Urban Youth Initiative Mission:
The Urban Youth Initiative (UYI) seeks to equip, empower, and support dedicated youth ministers and the local church/Christian community to effectively reach unchurched urban young people with the hope and love of Jesus Christ, and nurture their development into purposeful adulthood.
The Urban Youth Initiative - History
The Urban Youth Initiative (UYI) was founded in 1993 by Dr. Larry Lloyd, also founder of the Memphis Leadership Foundation, and Howard Eddings, President of the Memphis Leadership Foundation. Their vision was to equip an "army" of dedicated full-time urban youth workers through local inner city churches and Christian non-profit organizations who would reach at-risk urban young people with the hope and love of Jesus Christ. With the assistance of generous private donors from the Christian community in Memphis, church partners, and the cooperation of Crichton College, Memphis City Schools, the Memphis Leadership Foundation, and the Hope Christian Community Foundation, what has resulted is a network of more than 50 affiliate sites with over 100 youth workers reaching out to approximately 10,000 youth on a weekly basis.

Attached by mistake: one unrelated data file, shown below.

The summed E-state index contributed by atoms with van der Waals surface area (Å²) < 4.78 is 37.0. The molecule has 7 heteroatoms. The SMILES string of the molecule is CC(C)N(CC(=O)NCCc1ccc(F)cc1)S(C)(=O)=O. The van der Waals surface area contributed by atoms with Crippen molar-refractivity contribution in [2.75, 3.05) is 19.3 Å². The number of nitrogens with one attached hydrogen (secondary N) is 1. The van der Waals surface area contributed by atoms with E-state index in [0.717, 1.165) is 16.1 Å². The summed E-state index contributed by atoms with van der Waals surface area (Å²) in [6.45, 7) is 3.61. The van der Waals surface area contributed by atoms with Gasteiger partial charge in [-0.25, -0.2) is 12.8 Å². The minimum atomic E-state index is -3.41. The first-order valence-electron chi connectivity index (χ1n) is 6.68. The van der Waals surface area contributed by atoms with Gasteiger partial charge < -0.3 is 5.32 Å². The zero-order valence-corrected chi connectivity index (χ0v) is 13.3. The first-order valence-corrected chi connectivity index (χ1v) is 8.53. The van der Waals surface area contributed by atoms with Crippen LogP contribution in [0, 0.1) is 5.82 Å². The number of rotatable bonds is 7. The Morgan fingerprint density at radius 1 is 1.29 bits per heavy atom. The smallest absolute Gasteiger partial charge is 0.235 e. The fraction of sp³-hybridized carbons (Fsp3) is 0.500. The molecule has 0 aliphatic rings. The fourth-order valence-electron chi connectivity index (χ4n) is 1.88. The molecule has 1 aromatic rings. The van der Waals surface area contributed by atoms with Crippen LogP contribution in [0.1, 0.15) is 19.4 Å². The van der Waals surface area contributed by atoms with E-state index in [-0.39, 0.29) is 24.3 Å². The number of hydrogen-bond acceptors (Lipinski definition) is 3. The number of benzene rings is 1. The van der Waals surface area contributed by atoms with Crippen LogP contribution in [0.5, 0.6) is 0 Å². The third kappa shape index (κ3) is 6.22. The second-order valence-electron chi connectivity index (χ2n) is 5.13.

UYI is the model for cities throughout the U. S. for creating this unique concentrated effort to train and fund full-time outreach workers who seek to empower teens and pre-teens to become healthy, productive members of society. UYI workers go where kids are, building relationships, serving as volunteers in their schools, providing holistic after-school programming, and engaging them in various summer camping and enrichment activities. Several of the ministries employ a trained educational specialist to help young people succeed academically.
UYI's most recent initiative is Operation Hope, a partnership with Juvenile Court to assign high-risk, repeat juvenile offenders to four veteran youth workers serving as mentors in the Frayser, Whitehaven, Highland Heights, and North Memphis communities. UYI has also formed the Target 1000 collaborative with two of its partners, MARRS (Mediation And Restitution/Reconciliation Services) and JIFF (Juvenile Intervention Faith-based Follow-up) to prevent juvenile crime and reduce recidivism by mentoring 1000 juvenile offenders by the end of 2007.